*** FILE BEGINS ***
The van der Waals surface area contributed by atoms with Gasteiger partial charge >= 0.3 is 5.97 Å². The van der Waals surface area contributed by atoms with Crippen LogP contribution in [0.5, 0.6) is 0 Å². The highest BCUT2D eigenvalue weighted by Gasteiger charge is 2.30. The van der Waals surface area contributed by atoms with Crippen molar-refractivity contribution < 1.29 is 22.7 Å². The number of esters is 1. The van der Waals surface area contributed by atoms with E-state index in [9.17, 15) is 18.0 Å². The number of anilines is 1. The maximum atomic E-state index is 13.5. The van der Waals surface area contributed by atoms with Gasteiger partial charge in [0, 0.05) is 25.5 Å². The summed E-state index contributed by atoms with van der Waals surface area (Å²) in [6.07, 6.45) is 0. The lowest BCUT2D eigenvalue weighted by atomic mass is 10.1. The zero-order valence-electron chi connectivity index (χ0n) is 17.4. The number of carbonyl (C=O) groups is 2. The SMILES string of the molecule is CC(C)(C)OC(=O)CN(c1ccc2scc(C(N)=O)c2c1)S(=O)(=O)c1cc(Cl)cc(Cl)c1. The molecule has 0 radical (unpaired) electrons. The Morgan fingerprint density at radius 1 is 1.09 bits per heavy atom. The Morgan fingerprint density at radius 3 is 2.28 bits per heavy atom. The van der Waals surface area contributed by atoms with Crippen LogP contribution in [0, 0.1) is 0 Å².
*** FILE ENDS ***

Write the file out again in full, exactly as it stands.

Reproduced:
The van der Waals surface area contributed by atoms with Gasteiger partial charge >= 0.3 is 5.97 Å². The van der Waals surface area contributed by atoms with Crippen LogP contribution in [0.5, 0.6) is 0 Å². The highest BCUT2D eigenvalue weighted by Gasteiger charge is 2.30. The van der Waals surface area contributed by atoms with Crippen molar-refractivity contribution < 1.29 is 22.7 Å². The number of esters is 1. The van der Waals surface area contributed by atoms with E-state index in [9.17, 15) is 18.0 Å². The number of anilines is 1. The maximum atomic E-state index is 13.5. The van der Waals surface area contributed by atoms with Gasteiger partial charge in [0, 0.05) is 25.5 Å². The summed E-state index contributed by atoms with van der Waals surface area (Å²) in [6.07, 6.45) is 0. The lowest BCUT2D eigenvalue weighted by atomic mass is 10.1. The zero-order valence-electron chi connectivity index (χ0n) is 17.4. The number of carbonyl (C=O) groups is 2. The SMILES string of the molecule is CC(C)(C)OC(=O)CN(c1ccc2scc(C(N)=O)c2c1)S(=O)(=O)c1cc(Cl)cc(Cl)c1. The molecule has 0 radical (unpaired) electrons. The Morgan fingerprint density at radius 1 is 1.09 bits per heavy atom. The Morgan fingerprint density at radius 3 is 2.28 bits per heavy atom. The van der Waals surface area contributed by atoms with Crippen LogP contribution in [0, 0.1) is 0 Å².